With the new rules one can foresee that the European policy makers are trying to thwart the prevailing liberalism in cross-border operations and are suspicious regarding these operations within the EU. The EU therefore wants to add procedural requirements to de facto counter such liberalism.
Under the Directive, the regime for divisions is aligned with the mergers regime, which is the heaviest of the three existing ones (requirement of a draft terms of the cross-border division, 5 notary certificate, expert report) and will therefore be subject to more detailed and complicated requirements than before. The common draft terms of the cross-border merger is still a mandatory requirement and need to be prepared and remain similar to the current one. In addition to the this common draft terms, the Directive also requires the drafting of a report regarding the employees of the companies.
Moreover, the new Withdrawal Right might be a barrier to a merger because of this compensation has to be paid by the company, which implies additional costs for the operation. The Withdrawal Right raises other issues. The Withdrawal Right would also constitute a blocker of a Cross-Border Operation if a shareholder exercises its withdrawal tight but the relevant company does not have sufficient funds to pay the compensation.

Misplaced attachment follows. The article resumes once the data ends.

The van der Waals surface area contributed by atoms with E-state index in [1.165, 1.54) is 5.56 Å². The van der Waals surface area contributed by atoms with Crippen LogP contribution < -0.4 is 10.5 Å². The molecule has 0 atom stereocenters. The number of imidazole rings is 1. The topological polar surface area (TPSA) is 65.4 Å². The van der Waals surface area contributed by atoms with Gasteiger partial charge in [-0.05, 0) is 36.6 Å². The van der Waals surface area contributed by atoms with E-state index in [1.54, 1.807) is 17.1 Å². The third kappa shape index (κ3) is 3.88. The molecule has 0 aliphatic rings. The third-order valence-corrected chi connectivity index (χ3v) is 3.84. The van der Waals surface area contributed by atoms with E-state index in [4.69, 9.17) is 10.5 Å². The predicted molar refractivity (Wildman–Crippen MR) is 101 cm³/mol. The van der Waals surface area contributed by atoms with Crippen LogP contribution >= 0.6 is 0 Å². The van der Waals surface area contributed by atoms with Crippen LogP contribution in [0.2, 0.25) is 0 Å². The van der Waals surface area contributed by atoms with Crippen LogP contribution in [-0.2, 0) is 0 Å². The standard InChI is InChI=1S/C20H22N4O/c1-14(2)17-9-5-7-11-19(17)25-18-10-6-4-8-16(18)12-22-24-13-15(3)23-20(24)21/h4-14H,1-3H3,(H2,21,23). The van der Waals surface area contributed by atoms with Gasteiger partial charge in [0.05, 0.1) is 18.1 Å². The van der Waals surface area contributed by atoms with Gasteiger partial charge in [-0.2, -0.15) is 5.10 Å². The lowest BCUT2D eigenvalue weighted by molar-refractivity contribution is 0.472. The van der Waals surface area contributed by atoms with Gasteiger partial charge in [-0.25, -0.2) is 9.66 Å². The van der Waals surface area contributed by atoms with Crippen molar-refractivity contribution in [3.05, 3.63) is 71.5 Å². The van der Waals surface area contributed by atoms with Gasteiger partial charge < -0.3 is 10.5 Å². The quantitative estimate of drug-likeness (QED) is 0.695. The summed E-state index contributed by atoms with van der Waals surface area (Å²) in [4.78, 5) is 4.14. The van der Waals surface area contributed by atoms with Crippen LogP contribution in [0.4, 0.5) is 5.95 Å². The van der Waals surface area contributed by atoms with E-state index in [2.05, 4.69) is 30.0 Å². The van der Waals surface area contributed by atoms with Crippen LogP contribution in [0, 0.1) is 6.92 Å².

As mentioned above, the Directive sets out procedures to check the legality of Cross-Border Operations. In Luxembourg, this check will be made by the notary. In practice, how will the notary do this and with which means? The new checks will hence add a new step to the Cross-Border Operations and render them more complex.
1 Council of the European Union (18 November 2019), press release, visited here | 2 Article 86m, 127 and 160m of the Directive. Article 127-9 of the Directive : ”Where the competent authority […] has serious doubts indicating that the cross-border merger is set up for abusive or fraudulent purposes leading to or aimed at the evasion or circumvention of Union or national law, or for criminal purposes […] The assessment for the purposes of this paragraph shall be conducted on a case-by-case basis, through a procedure governed by national law.” | 3 Article 86e, 124 and 160e of the Directive. Article 124 of the Directive : “The administrative or management body of each of the merging companies shall draw up a report for members and employees explaining and justifying the legal and economic aspects of the cross-border merger, as well as explaining the implications of the cross-border merger for employees.” | 4 Article 86i, 126a and 160i of the Directive. Article 126a of the Directive: “[…] the members of the merging companies who voted against the approval of the common draft-terms of the cross-border merger have the right to dispose of their shares for adequate cash compensation, […] as a result of the merger they would acquire shares in the company resulting from the merger which would be governed by the law of a Member State other than the Member State of their respective merging company.” | 5 Article 160f of the Directive: “Member States shall ensure that an independent expert examines the draft terms of the crossborder division and draws up a report for members.”